BT controlled Servo

Im going through this example to control my servo:

// Control servo motor over Bluetooth using RoboRemo app
// www.roboremo.com

// Hardware setup:
// BT module   Arduino
// GND ------- GND
// VCC ------- 5V - I actually set this to the 3.3V on the arduino because im using the 5v pin for my servo
[color=red]// Is this ^^^^^ ok?[/color]
// TX-O ------ pin0
// RX-I ------ pin1

// Servo       Arduino
// GND ------- GND
// VCC ------- VCC
// signal ---- pin4

#define bluetooth Serial
#include <Servo.h>


Servo myServo;

char cmd[100];
int cmdIndex;


void exeCmd() {
  
  // "servo" is the servo motor id
  
  if(cmd[0]=='s' &&
     cmd[1]=='e' &&
     cmd[2]=='r' &&
     cmd[3]=='v' &&
     cmd[4]=='o' &&
     cmd[5]==' ') {
       
       int val = 0;
       for(int i=6; cmd[i]!=0; i++) {
         val = val*10 + (cmd[i]-'0');
       }
       // if cmd is "servo 1234", val will be 1234
          
       myServo.writeMicroseconds(val);      
     }   
}



void setup() {
  
  delay(500); // wait for bluetooth module to start

  bluetooth.begin(115200); // Bluetooth default baud is 115200
  
  myServo.attach(4, 1000, 2000); //defaults to 544,2400 respectively
  
  cmdIndex = 0;
}


void loop() {
  
  if(bluetooth.available()) {
    
    char c = (char)bluetooth.read();
    
    if(c=='\n') {
      cmd[cmdIndex] = 0;
      exeCmd();  // execute the command
      cmdIndex = 0; // reset the cmdIndex
    } else {      
      cmd[cmdIndex] = c;
      if(cmdIndex<99) cmdIndex++;
    }
   
    
  }
  
}

I have a few questions:

  1. Why does he set the min and max to 1000 and 2000?
  2. What does exeCmd do? I see it checks for the word servo but why? And what does the for loop do?
    I sorta get that its writing microseconds which is the position of the servo using that for loop, but Im kinda confused by how it works exactly.
  3. In the loop we check the serial coming in, we get character by character as explained to me once before in another post, store it in the variable c and if its a “carriage return?” it calls the exeCmd with a value of cmd = 0, which resets the servo to zero?
  4. The second part of the if, the else, it sets the cmd to c. Hmmm…ok im more confused than i thought.

Marciokoko:

  1. Why does he set the min and max to 1000 and 2000?

Presumably he has determined that those are appopriate limits for the servo he is using. Servos are not all identical.

  1. What does exeCmd do? I see it checks for the word servo but why? And what does the for loop do?
    I sorta get that its writing microseconds which is the position of the servo using that for loop, but Im kinda confused by how it works exactly.

I think it is explained in the comment. It seems a rather laborious way of sending data for a servo. I can’t imagine why he does not just send the number 1234 (or whatever). See serial input basics.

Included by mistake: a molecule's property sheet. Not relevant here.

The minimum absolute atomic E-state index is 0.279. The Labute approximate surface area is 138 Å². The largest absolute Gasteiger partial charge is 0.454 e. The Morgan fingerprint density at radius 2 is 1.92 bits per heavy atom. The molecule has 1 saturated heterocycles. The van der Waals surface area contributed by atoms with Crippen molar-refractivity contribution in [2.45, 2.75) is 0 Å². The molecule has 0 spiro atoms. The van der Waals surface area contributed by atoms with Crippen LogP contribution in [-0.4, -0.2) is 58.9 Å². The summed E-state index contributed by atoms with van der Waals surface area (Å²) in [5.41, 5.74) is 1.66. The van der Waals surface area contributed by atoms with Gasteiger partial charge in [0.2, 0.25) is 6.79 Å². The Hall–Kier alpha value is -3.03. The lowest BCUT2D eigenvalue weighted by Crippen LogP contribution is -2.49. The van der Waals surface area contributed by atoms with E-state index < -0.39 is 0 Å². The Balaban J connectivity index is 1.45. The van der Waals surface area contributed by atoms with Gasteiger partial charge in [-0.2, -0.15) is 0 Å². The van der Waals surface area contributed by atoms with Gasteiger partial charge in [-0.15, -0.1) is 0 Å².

1. In the loop we check the serial coming in, we get character by character as explained to me once before in another post, store it in the variable c and if its a “carriage return?” it calls the exeCmd with a value of cmd = 0, which resets the servo to zero?

It is adding a value of 0 as the last element in the char array to make it a valid string. See again serial input basics.

  1. The second part of the if, the else, it sets the cmd to c. Hmmm…ok im more confused than i thought.

The instruction cmd[cmdIndex] = c; writes the value of c into the array cmd at the location cmdIndex

Hope this helps

…R

Thanks Robin and great post.

I just have 2 lingering questions from that post on serial input. They're in reference to the serial input using end markers but not yet start markers.

  1. What is the innermost if doing? I see it checks if the ndx index is > than our array's capacity. Presumably because we can't hold any more data in that array. So if it is greater, it resets the ndx back down to the array's capacity - 1. But to what effect? Will this just truncate the received data? If our message is 34 characters long, after the 31st character, the next data will be placed at last position of our array. Pos 32 will replace 31 and so on until Pos 34. I think...need clarification please.

  2. Else, if the data received IS indeed the end marker, it just adds a 0 to the array and thus terminates it, resets the ndx to 0 and sets our flag for data complete. Oh, Ok it will always do so at whatever the last, non-endMarker ndx position was left. OK I get this one :-)

Marciokoko: Will this just truncate the received data?

Yes, it just over-writes all the extra characters in the last available position in the array. That is the simplest safe method of dealing with too many characters. C/C++ does not raise an error if your code writes past the end of an array and that usually causes a program to crash. You could extend the code to cause some form of warning is too much data is received.

...R

Hey, btw, so the code for writing to a servo from serial monitor vs bluetooth, is actually the same:

So if I do this:

myservo.write(val);